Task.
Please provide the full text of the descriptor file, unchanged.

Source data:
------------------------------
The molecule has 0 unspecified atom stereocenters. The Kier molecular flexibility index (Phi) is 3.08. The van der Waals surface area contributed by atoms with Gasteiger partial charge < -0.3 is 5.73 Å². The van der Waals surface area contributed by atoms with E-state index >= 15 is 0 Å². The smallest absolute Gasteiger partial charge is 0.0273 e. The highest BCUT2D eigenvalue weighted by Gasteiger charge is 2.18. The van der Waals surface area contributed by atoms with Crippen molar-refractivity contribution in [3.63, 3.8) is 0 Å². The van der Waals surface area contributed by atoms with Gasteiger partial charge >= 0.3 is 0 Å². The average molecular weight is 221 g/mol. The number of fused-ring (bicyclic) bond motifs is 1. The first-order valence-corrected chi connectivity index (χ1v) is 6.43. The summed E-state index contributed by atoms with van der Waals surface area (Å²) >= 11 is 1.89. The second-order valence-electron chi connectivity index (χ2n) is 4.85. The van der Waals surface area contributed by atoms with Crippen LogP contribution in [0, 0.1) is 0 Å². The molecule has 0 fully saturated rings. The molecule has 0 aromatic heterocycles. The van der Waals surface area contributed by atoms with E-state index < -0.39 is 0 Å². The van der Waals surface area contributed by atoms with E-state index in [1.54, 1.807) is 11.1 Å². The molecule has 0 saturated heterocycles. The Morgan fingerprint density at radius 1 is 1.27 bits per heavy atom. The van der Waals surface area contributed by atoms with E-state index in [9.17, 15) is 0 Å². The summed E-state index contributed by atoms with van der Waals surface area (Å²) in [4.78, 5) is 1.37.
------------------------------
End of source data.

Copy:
The molecule has 0 unspecified atom stereocenters. The Kier molecular flexibility index (Phi) is 3.08. The van der Waals surface area contributed by atoms with Gasteiger partial charge < -0.3 is 5.73 Å². The van der Waals surface area contributed by atoms with E-state index >= 15 is 0 Å². The smallest absolute Gasteiger partial charge is 0.0273 e. The highest BCUT2D eigenvalue weighted by Gasteiger charge is 2.18. The van der Waals surface area contributed by atoms with Crippen molar-refractivity contribution in [3.63, 3.8) is 0 Å². The van der Waals surface area contributed by atoms with Gasteiger partial charge >= 0.3 is 0 Å². The average molecular weight is 221 g/mol. The number of fused-ring (bicyclic) bond motifs is 1. The first-order valence-corrected chi connectivity index (χ1v) is 6.43. The summed E-state index contributed by atoms with van der Waals surface area (Å²) >= 11 is 1.89. The second-order valence-electron chi connectivity index (χ2n) is 4.85. The van der Waals surface area contributed by atoms with Crippen LogP contribution in [0, 0.1) is 0 Å². The molecule has 0 fully saturated rings. The molecule has 0 aromatic heterocycles. The van der Waals surface area contributed by atoms with E-state index < -0.39 is 0 Å². The van der Waals surface area contributed by atoms with E-state index in [1.54, 1.807) is 11.1 Å². The molecule has 0 saturated heterocycles. The Morgan fingerprint density at radius 1 is 1.27 bits per heavy atom. The van der Waals surface area contributed by atoms with E-state index in [9.17, 15) is 0 Å². The summed E-state index contributed by atoms with van der Waals surface area (Å²) in [4.78, 5) is 1.37.